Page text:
Horses, automobiles; and just to keep abreast with the times—an airplane was scheduled to visit the fair city. The Chamber of Commerce made arrangements for it to be sent by train from Chicago for performance on July 4, 1913. It was the old Wright Brothers type. A contract was in effect for the sum of $750.00 to pay for the plane to make two flights of five minutes each. It was announced that an aviator would be there to take charge. Carl Leediker recalls the event and how, at the time, he didn’t even know what the word aviation, meant! One acre of a nearby field was fenced to enclose the plane, the day arrived, and each person paying twenty-five cents was allowed to enter the gate for a close-up inspection of the flying carriage. One thousand tickets were sold for the momentous occasion. One thousand tense patrons peered at the whirring propeller and saw the strange vehicle arise from the ground. Cheers and awe electrified the spectators. The two minutes that followed were the greatest any had ever witnessed. The plane circled the crowd, hesitated, and then dived forward. Before their very eyes it had fallen apart. They had glimpsed the wonder of the ages – Man’s most daring invention but they had paid to see more. Disappointment settled upon their faces and they moved away reluctantly. The goods had been delivered but the people had been short-changed. Adjustment was in order; so that for keeping a portion o f the bargain a portion of the sum would be a rightful recompense. Not that he condoned the decision, but that he had not fulfilled his part of the performance, the aviator went away with two hundred and fifty dollars. This is no legend; this was the first airplane ever to be seen in Weldon.
One can imagine the story that must have appeared in the Weldon Enterprise, the weekly newspaper published by W.P. (Perry) McComb. How entertaining it would be to read the letters that went away to friends from the “Little Joe Rosemand Post Office e.” Perhaps, since part of the building consisted of a grocery store, some of the messages were mere cards written while munching on crackers and cheese. From Weldon’s first Post office traveled “headline news” from the people themselves went out the word that a great occasion had just been witnessed.
Of all the people who came to live in Weldon _____Shipman made the greatest contribution toward the cultural training of its people. It was she who wielded influence for the finer and nobler aspects of all the occupants of the “Shipman House” – the town’s first two-story wooden structure of some twenty rooms. Mrs. Shipman was of the prominent Lee, Lea, or Leigh (?) family of Houston. While living there, one of the daughters had an elaborate and well-attended wedding; properly planned and executed according to every detail and decorous rule.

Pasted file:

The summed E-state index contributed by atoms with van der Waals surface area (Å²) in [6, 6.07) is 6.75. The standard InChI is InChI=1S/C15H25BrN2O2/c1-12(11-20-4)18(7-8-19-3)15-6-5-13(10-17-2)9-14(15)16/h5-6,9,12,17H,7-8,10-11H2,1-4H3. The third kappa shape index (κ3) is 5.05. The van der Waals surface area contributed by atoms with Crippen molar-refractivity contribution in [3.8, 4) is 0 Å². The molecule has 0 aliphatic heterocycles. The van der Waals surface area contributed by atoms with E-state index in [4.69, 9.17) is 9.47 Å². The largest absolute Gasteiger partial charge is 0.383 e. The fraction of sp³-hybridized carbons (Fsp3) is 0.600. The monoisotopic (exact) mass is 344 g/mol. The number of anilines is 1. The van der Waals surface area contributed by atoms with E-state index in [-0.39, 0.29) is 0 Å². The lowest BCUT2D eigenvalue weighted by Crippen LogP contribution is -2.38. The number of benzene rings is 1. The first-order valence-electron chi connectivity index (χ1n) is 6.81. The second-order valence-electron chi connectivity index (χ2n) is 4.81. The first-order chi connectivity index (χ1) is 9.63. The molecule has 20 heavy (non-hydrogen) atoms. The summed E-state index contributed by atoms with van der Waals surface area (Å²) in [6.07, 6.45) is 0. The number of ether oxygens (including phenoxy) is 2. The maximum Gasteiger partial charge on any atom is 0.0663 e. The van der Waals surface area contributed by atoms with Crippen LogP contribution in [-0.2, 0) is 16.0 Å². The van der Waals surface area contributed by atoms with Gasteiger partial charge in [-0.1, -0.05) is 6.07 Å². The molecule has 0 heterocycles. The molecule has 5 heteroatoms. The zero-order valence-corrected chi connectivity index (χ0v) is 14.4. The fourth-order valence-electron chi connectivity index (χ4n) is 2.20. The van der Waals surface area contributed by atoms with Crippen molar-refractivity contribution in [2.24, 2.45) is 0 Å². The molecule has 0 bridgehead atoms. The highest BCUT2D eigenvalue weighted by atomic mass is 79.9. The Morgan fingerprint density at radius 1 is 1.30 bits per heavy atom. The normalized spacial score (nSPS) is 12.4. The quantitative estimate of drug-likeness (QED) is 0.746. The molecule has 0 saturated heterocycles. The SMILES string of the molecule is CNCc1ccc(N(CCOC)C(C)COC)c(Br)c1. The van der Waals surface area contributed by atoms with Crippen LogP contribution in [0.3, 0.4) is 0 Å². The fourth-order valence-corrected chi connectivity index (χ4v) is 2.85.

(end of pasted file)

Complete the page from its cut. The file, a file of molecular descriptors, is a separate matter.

Mr. Shipman had unusual brilliance, even a match for his wife’s refinement. He was acclaimed to be the greatest mathematician of his day by all those who knew him. To prove his speed and accuracy with figures, the following incident was repeated: One day a salesman came to town demonstrating an adding machine. It was newly on the market and the demonstrator hoped to sell one to Mr. Shipman by convincing him of its value. With each column of figures dictated by an interested customer, Mr. Shipman came up with the correct answer ahead of the machine. To the dismay and consternation of the man with the “thinking machine,” he quickly gathered up his goods and curtly replied, “Good day, Mr. Shipman, you have no need of an adding machine!”
The intelligence and personality of the Shipman’s seem to have been passed on to their children. Walker, their son, enjoyed success that would have been coveted by many. After his graduation from Rice Institute, he was employed by the City National Bank of New York. For them he made a trip to South America. Upon his return, he was offered a higher position by the Chase-Manhattan Bank and so accepted. He now resides in Austin.
One of the exciting episodes in the life of the Shipman’s was the resurrection of Ida Shipman upon drowning in the Trinity River. She was recovered by Olan Scott. He was the only one who understood the nature of the situation. For this meritorious deed he received the Carnegie Gold Medal Award. Also, the Shipman’s offered to send him to school as a reward and expression of their gratitude. For many years after reaching adulthood, Ida was organist for the First Methodist Church of Galveston, Texas, giving of her time and energy to benefit others.